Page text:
The Answer May Surprise You

I went to the podiatrist yesterday. But before that I spent the morning fixing a design for a shirt Derek and I will wear at the Transplant Games next month. It’s just a test to see if we like the place that’s making the shirts and to try out the design, it is not even remotely a big deal. But I submitted the design and it had a little problem I needed to fix. So I called to get clarification from the company and I internally flipped out. Massive spike of adrenaline, dry mouth, anxious gut, the whole deal. Because I needed to call a stranger.

The good part of this story is I was keenly aware of what was happening while it was happening. I couldn’t stop it, but I knew, despite all the signals my body was providing to the contrary, that I was not being chased by a deadly creature and that the fight or flight response waging a war inside my body was my anxiety physically manifest. Knowing is helpful, but it would be more helpful if I had a way of shutting that whole thing down.

I fixed the design, resubmitted and then waited for a response. Meanwhile, I had to drive less than a mile to the foot doctor. I would have walked but, my foot hurts (dur) and it was the 6th or 7th day of 90 degree weather. I would have arrived with not a dry stitch of clothing on my body. By the time I actually saw the doctor I was pretty worked up. I’d convinced myself that my toe or foot or both were broken, that I’d damaged it even further by continuing to walk and run on it and that she was going to tell me I’d be in a cast for weeks if not months. Wow.

She pressed on my foot until she pinpointed where the pain was, then she sent me down the hall to get an x-ray. Which was a huge relief for me because I was afraid I’d have to go somewhere else for an x-ray thus dragging this whole thing out even longer. After the x-ray in a closet, I walked back to the exam room with the nurse who then pulled up the x-ray on the computer and went to get the doctor. I flipped. It was worse than I thought. The x-ray looked bad, really bad. What were those floating circles near the ball of my foot? Why were my bones all crossed like that? What’s with the sharp angle of my big toe? Do I need to have emergency foot surgery?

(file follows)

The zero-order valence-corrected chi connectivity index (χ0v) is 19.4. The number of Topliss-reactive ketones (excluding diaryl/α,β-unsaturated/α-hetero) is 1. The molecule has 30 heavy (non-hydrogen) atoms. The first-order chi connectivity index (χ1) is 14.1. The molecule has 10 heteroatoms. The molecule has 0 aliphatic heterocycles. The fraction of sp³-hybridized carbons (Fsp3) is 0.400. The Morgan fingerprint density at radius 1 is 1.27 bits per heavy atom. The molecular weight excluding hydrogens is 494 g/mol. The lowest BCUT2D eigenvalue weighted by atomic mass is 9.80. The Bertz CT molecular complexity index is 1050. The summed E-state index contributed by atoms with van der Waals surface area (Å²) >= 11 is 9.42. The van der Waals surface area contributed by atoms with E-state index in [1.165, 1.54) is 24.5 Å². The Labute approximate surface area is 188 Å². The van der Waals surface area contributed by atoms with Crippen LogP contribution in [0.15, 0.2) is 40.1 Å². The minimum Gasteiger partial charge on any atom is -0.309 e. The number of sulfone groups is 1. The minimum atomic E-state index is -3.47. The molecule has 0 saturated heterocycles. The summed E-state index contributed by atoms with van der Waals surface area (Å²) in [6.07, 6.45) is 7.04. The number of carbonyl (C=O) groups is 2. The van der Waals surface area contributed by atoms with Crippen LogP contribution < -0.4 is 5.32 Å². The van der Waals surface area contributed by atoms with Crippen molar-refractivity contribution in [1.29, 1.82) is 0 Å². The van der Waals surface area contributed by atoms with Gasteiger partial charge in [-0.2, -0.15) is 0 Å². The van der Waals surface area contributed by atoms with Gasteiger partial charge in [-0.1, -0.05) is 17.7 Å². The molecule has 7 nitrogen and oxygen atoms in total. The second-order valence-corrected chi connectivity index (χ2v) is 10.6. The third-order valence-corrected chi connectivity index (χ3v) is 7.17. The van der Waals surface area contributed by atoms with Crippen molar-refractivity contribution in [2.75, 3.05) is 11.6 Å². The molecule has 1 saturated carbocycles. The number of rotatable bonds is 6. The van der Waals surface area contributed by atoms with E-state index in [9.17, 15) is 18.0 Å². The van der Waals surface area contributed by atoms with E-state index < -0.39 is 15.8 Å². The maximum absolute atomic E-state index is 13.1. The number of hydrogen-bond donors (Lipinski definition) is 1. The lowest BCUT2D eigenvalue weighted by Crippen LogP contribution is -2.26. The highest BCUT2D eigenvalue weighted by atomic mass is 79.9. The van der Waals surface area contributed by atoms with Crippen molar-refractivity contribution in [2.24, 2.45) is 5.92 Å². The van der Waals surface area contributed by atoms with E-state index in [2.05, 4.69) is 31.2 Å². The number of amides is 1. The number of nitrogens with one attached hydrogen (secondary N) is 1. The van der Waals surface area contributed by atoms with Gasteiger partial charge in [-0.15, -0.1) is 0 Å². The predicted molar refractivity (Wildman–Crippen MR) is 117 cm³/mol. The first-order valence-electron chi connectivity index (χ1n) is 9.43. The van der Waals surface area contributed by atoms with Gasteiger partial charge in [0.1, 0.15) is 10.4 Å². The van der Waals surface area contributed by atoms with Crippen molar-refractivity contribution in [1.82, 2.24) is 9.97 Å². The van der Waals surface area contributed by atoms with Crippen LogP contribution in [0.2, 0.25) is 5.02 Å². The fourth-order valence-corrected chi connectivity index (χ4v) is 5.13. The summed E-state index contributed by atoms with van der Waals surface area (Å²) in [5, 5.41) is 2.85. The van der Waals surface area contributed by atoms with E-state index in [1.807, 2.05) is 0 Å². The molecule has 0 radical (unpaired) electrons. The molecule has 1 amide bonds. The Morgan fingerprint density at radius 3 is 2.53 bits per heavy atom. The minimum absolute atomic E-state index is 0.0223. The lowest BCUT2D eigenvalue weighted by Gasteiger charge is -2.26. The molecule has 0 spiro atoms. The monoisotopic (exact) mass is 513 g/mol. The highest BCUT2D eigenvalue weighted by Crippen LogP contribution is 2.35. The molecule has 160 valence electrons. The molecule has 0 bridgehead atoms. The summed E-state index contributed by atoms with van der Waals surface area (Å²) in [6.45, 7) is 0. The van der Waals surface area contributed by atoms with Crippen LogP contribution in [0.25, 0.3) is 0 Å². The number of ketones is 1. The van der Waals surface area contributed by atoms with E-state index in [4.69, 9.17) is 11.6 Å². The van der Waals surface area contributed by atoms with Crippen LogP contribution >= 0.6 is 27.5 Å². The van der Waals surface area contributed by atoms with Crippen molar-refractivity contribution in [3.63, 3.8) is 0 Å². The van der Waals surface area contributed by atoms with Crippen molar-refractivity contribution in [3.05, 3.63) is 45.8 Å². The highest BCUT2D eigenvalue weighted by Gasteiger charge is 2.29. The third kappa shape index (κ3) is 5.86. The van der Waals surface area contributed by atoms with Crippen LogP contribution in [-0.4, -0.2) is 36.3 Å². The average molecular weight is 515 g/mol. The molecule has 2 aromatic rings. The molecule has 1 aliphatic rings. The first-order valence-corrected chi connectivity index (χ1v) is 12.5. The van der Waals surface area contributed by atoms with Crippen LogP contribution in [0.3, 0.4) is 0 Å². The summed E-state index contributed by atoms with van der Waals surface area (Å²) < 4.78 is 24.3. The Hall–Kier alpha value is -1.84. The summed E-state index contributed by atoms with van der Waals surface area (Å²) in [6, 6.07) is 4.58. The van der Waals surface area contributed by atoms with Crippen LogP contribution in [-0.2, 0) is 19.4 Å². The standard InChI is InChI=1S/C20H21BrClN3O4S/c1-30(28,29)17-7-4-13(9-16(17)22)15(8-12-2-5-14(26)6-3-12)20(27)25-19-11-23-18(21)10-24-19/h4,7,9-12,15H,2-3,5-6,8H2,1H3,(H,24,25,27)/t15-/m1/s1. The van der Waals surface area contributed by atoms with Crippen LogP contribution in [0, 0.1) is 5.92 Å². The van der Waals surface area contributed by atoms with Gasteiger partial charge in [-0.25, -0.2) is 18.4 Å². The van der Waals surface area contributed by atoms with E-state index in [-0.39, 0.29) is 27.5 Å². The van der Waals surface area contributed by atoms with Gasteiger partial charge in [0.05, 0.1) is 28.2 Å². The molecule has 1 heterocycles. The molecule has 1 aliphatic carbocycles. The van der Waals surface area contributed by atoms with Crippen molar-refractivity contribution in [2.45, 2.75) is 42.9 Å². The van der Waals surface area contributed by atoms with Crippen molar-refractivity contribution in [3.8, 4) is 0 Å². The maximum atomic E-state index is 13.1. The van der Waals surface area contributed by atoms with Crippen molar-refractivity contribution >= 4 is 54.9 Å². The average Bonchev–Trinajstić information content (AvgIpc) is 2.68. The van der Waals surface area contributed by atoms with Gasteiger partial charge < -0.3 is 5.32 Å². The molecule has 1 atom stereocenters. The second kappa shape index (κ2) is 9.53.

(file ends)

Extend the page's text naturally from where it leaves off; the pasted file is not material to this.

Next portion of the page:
When she walked in she saw the look on my face and kind of chuckled. “That looks bad.” I said.

“Actually, it looks perfectly normal to me. Let’s take a closer look.” And then she said, you’re fine, you’ve got some inflammation around one of your sesamoid bones (the circle things), nothing is broken, here is a pad to help when you’re walking and running and a prescription for an anti-inflammatory, I’ll see you in three weeks. Huh. Ok. Well. That was a whole lot of worrying for nothing.

I’m glad I went, she was very nice, I know now I can keep running and I won’t damage myself, it just might hurt a little. It’s amazing, despite all the proof life consistently serves up that worrying is not helpful, I still worry about things that don’t deserve the time or energy I give them. I will keep trying to train myself that worrying does not help. It won’t change the outcome of the situation, and in the meantime it will make me feel worse. Maybe if I keep writing it, someday it will stick.

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